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Ron L. Swanda, a dedicated volunteer advocate for Washington, DC’s older residents and a member of the AARP DC Executive Council, has been appointed to serve on Mayor Muriel Bowser’s Age-Friendly DC Task Force. The Task Force is an advisory group that evaluates and reports to the Mayor and the Age-Friendly DC Office on the needs and concerns of older D.C. citizens. Swanda, a Washington, DC Ward 6 resident for 32 years, has been a long-time advocate on issues for older people and also serves as Vice Chair for the D.C. Commission on Aging.
In his role with the Age-Friendly DC Task Force, Swanda plans to advocate on behalf of nearly 100,000 elderly people in the city by speaking to and for them. He wants to ensure that DC’s older residents do not feel socially isolated and have access to benefit from what the city has to offer.
“A recent national study showed that DC has the highest number of disabled older people living alone than in any city in the country. That is an astounding figure that is obviously not something to be proud of,” says Swanda. “That means to me, that social participation and other areas for this Task Force are going to play a big role in making sure that those isolated people stay connected. That would be not only with the services that keep them healthy but also so that they can enjoy their aging process.”
There are many aspects about the District that make the city “age-friendly.” Ron encourages DC residents take a look at the recently released AARP Livability Index where DC is on the list as one of the “top ten” Most Livable Neighborhoods. The District gets this rating, in part, for its bike lanes throughout the city. This is key to Swanda, who is an avid cycler.
“I’ve been a cyclist for 32 years and I’ve either walked to work when I was working or I rode my bike,”says Swanda. “Biking is also a way of telling me I’m getting exercise although I don’t look at it as exercise. I look at it as a way of getting around.”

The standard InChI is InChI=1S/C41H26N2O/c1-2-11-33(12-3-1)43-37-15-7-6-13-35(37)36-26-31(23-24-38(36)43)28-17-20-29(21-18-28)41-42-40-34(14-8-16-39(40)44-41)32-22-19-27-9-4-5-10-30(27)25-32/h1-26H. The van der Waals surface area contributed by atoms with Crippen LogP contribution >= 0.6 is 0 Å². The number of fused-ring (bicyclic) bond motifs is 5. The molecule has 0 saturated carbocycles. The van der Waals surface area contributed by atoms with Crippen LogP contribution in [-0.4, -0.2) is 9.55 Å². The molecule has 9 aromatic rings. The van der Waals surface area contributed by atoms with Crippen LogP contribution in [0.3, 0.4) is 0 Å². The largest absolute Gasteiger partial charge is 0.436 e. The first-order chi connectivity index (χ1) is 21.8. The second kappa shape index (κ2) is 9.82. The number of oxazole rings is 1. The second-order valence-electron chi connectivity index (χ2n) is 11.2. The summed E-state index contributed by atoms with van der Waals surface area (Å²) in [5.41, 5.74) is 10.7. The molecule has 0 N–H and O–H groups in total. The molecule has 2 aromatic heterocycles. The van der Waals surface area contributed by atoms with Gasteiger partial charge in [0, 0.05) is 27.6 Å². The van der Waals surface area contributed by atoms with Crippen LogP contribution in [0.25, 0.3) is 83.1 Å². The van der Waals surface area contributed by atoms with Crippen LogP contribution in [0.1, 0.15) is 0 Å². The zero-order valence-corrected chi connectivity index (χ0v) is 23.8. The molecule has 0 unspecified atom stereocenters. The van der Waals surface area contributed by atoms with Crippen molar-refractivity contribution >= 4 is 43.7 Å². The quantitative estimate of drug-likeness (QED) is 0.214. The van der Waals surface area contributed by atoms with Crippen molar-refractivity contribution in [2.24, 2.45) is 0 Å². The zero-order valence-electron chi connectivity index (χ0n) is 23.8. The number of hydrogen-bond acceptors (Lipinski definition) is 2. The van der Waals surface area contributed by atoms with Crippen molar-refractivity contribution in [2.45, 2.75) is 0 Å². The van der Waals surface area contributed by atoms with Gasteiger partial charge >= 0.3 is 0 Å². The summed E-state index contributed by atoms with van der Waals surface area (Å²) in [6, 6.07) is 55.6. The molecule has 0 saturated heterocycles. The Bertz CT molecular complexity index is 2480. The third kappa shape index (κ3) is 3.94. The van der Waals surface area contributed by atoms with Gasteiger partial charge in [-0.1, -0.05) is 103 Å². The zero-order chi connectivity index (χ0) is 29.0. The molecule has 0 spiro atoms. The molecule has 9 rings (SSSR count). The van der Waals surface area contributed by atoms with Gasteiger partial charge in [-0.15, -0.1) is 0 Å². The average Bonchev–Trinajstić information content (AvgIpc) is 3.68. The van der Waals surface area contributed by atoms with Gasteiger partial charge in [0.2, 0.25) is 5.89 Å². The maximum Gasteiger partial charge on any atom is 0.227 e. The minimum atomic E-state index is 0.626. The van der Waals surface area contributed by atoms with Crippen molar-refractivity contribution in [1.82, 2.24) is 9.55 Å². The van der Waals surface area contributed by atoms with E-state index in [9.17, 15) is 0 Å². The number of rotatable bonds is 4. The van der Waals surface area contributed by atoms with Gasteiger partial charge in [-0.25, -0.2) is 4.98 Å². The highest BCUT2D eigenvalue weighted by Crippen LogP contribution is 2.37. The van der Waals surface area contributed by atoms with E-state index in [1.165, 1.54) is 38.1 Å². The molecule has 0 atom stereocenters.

Anyone can access the AARP Livability Tool to compare how communities rank in areas such as neighborhoods, housing, health, transportation, environment, engagement and opportunity. Check out how your neighborhood ranks.
About Age-Friendly DC and the Task Force
In 2012, AARP DC invited the District of Columbia to start the journey to become an Age-Friendly City. In September 2013, former Mayor Gray established the Age-Friendly DC Task Force comprised of 24 members from inside and outside government. The Task Force was charged with developing city-wide recommendations for improvements and enhancements to transform the District of Columbia into an age-friendly city and recommend methods to chart the District’s progress
Task Force committees were formed for each of the ten age-friendly domains. These committees invited additional public, private, and community representatives to weigh in on their domain-specific recommendations and met regularly through the spring and summer of 2014. Mayor's Age-Friendly Task Force Final Recommendations to the Mayor. These recommendations were used by Age-Friendly DC staff to inform the final strategies of the Age-Friendly DC Strategic Plan.
About the AARP Livability Index
The Livability Index is an AARP-sponsored, web-based tool to measure community livability across the US. The Index scores cities and communities across the US for the services and amenities that affect individual’s lives the most. While the Index is applicable to all age groups, AARP’s particular focus is on measuring and improving community livability as we age.
It incorporates mapping technology, preference survey results, quantitative measures, and public policies to measure the livability of communities. The tool will use national data to measure several essential attributes of livability and livability issues that reflect the diverse wants and needs of older adults.
The Index will: (a) reflect the preferences of a wide range of people as they age, (b) include objective indicators to measure what those people’s communities look like today, and (c) measure the potential for the communities to improve and do a better job of meeting needs in the future. Each community (down to the neighborhood level) will receive a livability score, focused on transportation, housing, land use and proximity to essential services, and the environment.
This story was written by Rocci Fisch, an AARP DC communications volunteer.